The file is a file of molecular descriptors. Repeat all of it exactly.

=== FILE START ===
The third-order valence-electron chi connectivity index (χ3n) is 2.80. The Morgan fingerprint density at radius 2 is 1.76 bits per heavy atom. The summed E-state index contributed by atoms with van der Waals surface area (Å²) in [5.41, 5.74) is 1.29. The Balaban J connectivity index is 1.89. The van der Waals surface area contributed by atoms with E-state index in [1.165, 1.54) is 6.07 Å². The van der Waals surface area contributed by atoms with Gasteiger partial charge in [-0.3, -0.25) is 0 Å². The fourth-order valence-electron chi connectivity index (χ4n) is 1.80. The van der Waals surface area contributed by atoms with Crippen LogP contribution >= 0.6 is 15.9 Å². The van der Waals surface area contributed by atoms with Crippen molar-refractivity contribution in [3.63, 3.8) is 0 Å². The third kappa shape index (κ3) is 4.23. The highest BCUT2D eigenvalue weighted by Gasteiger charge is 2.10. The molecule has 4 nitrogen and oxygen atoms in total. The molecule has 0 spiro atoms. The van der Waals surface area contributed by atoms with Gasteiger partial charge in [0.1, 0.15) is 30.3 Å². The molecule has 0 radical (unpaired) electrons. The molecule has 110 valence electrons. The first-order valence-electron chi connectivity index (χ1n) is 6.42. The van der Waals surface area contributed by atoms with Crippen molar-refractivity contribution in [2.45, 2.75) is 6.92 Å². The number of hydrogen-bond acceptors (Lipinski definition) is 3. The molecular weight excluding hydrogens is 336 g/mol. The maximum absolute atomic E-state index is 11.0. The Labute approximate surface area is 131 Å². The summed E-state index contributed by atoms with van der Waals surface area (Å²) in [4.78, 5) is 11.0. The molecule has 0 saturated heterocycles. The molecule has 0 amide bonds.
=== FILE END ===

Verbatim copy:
The third-order valence-electron chi connectivity index (χ3n) is 2.80. The Morgan fingerprint density at radius 2 is 1.76 bits per heavy atom. The summed E-state index contributed by atoms with van der Waals surface area (Å²) in [5.41, 5.74) is 1.29. The Balaban J connectivity index is 1.89. The van der Waals surface area contributed by atoms with E-state index in [1.165, 1.54) is 6.07 Å². The van der Waals surface area contributed by atoms with Gasteiger partial charge in [-0.3, -0.25) is 0 Å². The fourth-order valence-electron chi connectivity index (χ4n) is 1.80. The van der Waals surface area contributed by atoms with Crippen LogP contribution >= 0.6 is 15.9 Å². The van der Waals surface area contributed by atoms with Crippen molar-refractivity contribution in [3.63, 3.8) is 0 Å². The third kappa shape index (κ3) is 4.23. The highest BCUT2D eigenvalue weighted by Gasteiger charge is 2.10. The molecule has 4 nitrogen and oxygen atoms in total. The molecule has 0 spiro atoms. The van der Waals surface area contributed by atoms with Gasteiger partial charge in [0.1, 0.15) is 30.3 Å². The molecule has 0 radical (unpaired) electrons. The molecule has 110 valence electrons. The first-order valence-electron chi connectivity index (χ1n) is 6.42. The van der Waals surface area contributed by atoms with Crippen molar-refractivity contribution in [2.45, 2.75) is 6.92 Å². The number of hydrogen-bond acceptors (Lipinski definition) is 3. The molecular weight excluding hydrogens is 336 g/mol. The maximum absolute atomic E-state index is 11.0. The Labute approximate surface area is 131 Å². The summed E-state index contributed by atoms with van der Waals surface area (Å²) in [4.78, 5) is 11.0. The molecule has 0 saturated heterocycles. The molecule has 0 amide bonds.